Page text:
ANSWER: The blood taken from your baby after she's born will be examined to find out if she has any of a variety of treatable conditions. This procedure, called newborn screening, is very important because these conditions can be most effectively treated when they are identified early, before symptoms appear.
After testing is completed, any blood remaining from the sample is either discarded or stored, depending on the laws regulating each state's newborn screening program. Stored samples can only be retrieved with written consent from the patient or legal guardian, or for the purpose of research studies involving a large number of leftover samples with approval of the state's ethics review board and only after samples have been made anonymous.
Newborn screening was initiated as a public health program by Dr. Robert Guthrie (the screening is sometimes referred to as the "Guthrie test") in New York State more than 40 years ago. The original purpose of newborn screening was to identify babies who had phenylketonuria (PKU). This amino acid disorder causes mental retardation unless the baby is placed on a diet that restricts the amino acid phenylalanine within the first few weeks of life. If it is detected and addressed soon after birth, though, babies with PKU typically have no complications from the disorder.
Today, all states in the U.S. require newborn screening, although the number and type of conditions screened for varies. Until recently, there was no unified approach regarding which conditions to screen for and when to add new conditions to the screening panel.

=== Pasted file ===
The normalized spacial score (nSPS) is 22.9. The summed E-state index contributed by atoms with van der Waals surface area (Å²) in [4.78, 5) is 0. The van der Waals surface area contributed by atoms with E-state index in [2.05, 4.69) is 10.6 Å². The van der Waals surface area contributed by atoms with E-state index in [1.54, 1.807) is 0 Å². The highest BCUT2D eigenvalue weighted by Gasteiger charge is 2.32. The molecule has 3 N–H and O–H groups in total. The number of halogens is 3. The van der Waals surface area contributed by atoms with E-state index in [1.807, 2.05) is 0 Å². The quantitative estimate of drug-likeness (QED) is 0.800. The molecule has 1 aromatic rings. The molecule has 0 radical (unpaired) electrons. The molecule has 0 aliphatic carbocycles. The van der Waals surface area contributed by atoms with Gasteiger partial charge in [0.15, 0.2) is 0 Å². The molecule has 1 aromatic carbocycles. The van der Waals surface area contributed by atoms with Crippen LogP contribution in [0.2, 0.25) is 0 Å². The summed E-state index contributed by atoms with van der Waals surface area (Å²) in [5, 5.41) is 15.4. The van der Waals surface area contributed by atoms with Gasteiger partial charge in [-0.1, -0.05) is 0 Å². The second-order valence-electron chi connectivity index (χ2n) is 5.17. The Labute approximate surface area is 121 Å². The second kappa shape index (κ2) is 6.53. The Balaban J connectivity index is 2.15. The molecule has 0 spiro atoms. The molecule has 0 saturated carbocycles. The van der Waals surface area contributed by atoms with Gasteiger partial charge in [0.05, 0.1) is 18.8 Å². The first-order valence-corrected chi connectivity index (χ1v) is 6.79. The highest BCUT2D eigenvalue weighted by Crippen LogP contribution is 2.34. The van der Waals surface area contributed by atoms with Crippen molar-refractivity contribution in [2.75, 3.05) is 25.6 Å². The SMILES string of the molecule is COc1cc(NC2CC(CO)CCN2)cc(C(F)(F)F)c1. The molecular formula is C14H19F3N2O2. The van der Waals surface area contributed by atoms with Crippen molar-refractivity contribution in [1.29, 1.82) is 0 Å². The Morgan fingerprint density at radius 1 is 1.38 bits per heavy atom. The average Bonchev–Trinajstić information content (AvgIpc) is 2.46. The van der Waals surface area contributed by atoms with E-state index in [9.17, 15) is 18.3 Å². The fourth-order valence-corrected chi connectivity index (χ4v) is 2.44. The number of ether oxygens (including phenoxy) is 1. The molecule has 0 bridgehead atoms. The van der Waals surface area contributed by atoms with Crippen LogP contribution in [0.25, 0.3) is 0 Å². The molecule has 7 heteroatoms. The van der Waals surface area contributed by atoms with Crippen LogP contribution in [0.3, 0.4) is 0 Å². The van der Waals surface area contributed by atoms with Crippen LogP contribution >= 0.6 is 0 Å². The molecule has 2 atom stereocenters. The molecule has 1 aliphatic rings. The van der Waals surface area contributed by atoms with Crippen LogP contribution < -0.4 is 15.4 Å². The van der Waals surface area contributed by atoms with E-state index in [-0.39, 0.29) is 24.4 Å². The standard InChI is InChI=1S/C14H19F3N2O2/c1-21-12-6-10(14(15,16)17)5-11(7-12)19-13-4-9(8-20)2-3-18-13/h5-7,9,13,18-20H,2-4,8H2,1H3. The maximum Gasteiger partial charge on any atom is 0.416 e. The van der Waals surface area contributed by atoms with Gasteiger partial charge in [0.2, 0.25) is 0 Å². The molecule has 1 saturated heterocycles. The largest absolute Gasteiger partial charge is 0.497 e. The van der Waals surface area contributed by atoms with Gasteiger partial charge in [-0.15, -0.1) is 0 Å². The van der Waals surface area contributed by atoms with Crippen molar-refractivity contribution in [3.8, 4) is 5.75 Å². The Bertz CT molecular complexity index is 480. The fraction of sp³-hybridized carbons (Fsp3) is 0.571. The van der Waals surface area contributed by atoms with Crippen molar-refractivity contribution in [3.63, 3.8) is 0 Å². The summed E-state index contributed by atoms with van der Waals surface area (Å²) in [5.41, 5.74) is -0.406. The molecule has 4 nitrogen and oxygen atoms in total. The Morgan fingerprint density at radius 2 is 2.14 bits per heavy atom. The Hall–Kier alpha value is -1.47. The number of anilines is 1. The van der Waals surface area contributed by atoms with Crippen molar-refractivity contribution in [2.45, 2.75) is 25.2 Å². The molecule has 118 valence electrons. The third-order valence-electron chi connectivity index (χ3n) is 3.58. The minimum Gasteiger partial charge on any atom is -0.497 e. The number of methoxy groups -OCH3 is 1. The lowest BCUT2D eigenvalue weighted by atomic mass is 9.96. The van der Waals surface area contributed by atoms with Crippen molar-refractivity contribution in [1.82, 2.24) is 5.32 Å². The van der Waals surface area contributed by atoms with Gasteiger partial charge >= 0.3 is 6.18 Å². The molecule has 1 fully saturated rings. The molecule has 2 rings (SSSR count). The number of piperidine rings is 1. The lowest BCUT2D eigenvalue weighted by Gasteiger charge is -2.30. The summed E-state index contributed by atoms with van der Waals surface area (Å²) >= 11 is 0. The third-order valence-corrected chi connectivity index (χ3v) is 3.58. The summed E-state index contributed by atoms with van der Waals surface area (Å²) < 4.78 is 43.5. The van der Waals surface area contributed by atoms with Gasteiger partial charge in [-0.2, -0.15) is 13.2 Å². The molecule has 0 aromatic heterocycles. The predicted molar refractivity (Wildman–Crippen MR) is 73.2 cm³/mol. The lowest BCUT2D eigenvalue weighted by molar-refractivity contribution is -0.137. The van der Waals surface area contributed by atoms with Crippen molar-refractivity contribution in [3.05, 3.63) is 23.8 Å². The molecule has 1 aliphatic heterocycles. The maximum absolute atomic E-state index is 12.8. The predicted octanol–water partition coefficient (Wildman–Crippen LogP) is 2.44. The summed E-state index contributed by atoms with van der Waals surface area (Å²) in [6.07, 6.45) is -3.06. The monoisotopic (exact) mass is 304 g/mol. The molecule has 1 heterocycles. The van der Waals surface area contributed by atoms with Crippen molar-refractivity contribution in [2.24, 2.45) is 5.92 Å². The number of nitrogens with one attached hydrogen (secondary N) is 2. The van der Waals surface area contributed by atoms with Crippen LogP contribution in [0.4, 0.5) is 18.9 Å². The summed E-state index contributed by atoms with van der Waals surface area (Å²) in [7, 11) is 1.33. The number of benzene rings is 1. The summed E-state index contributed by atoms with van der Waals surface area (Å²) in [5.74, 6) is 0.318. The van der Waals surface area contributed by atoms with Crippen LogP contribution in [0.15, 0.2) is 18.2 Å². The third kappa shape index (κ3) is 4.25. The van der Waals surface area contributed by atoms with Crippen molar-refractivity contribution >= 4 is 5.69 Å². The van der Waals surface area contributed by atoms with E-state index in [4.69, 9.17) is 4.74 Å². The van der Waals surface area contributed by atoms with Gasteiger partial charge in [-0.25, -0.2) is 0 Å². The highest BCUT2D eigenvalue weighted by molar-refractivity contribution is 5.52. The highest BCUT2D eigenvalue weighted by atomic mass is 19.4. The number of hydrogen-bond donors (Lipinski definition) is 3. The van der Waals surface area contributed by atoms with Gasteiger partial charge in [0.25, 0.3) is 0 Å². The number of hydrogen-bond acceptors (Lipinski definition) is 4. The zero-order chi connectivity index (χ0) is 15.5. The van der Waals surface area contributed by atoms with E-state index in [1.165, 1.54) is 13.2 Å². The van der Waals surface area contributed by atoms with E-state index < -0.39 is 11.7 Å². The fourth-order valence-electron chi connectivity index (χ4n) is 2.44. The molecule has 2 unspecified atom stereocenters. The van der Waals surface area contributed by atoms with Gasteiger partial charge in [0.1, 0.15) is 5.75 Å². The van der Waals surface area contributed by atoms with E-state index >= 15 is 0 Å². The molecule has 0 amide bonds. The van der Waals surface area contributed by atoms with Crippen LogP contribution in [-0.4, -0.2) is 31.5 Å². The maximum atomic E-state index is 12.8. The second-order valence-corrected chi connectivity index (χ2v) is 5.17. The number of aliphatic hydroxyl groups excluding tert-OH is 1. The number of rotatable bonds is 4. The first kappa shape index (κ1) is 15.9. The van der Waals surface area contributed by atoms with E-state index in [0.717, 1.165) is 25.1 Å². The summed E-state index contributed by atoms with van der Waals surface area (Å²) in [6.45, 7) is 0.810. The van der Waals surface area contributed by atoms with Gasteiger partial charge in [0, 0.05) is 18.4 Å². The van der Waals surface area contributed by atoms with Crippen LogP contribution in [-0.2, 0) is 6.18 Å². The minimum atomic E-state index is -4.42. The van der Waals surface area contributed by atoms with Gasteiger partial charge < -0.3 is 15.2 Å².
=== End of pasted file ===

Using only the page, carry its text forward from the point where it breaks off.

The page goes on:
However, in 2006, the American College of Medical Genetics developed the Uniform Panel, consisting of 54 genetic conditions, and recommended that every newborn in the country be screened for at least 29 of those conditions. Ninety-nine percent of children born in the United States now are screened for at least the 29 primary target conditions. For a condition to be included in the panel, a reliable screening measure needs to be available and effective treatment established for the disorder, among other criteria.
In addition to PKU, another disorder commonly included in newborn screening is medium-chain acyl-CoA dehydrogenase (MCAD) deficiency, a condition that affects the metabolism of fat. Although MCAD deficiency can be life-threatening if it goes undetected, once it is identified, treatment usually requires only minor dietary monitoring.
Other disorders usually in the newborn screening panel are congenital hypothyroidism -- a condition in which the thyroid gland doesn't produce enough of certain hormones; biotinidase deficiency -- babies with this condition don't have enough biotinidase, an enzyme that recycles the B vitamin biotin; sickle cell anemia -- a blood disease; and congenital adrenal hyperplasia -- a family of genetic conditions affecting the adrenal glands that can interfere with normal growth and development.
The good news is, these and the other inherited disorders included in newborn screening are rare. An estimated 1 in every 2,000 to 3,000 babies is affected with one of these conditions. So it's unlikely that your newborn will have any of them. But it's important for all babies to receive newborn screening, because if the test detects a genetic condition, early intervention and treatment can mean the difference between a child who is healthy and one who has lifelong health issues.
If you have questions about newborn screening, or want to find out which conditions your state screens for, talk to your doctor or contact your state's department of health for more information. More information also is available at the National Newborn Screening and Genetics Resource Center Web site (http://genes-r-us.uthscsa.edu/resources/consumer/statemap.htm). -- Dietrich Matern, M.D., and Piero Rinaldo, M.D., Ph.D., Biochemical Genetics Laboratory, Department of Laboratory Medicine and Pathology, Mayo Clinic, Rochester, Minn.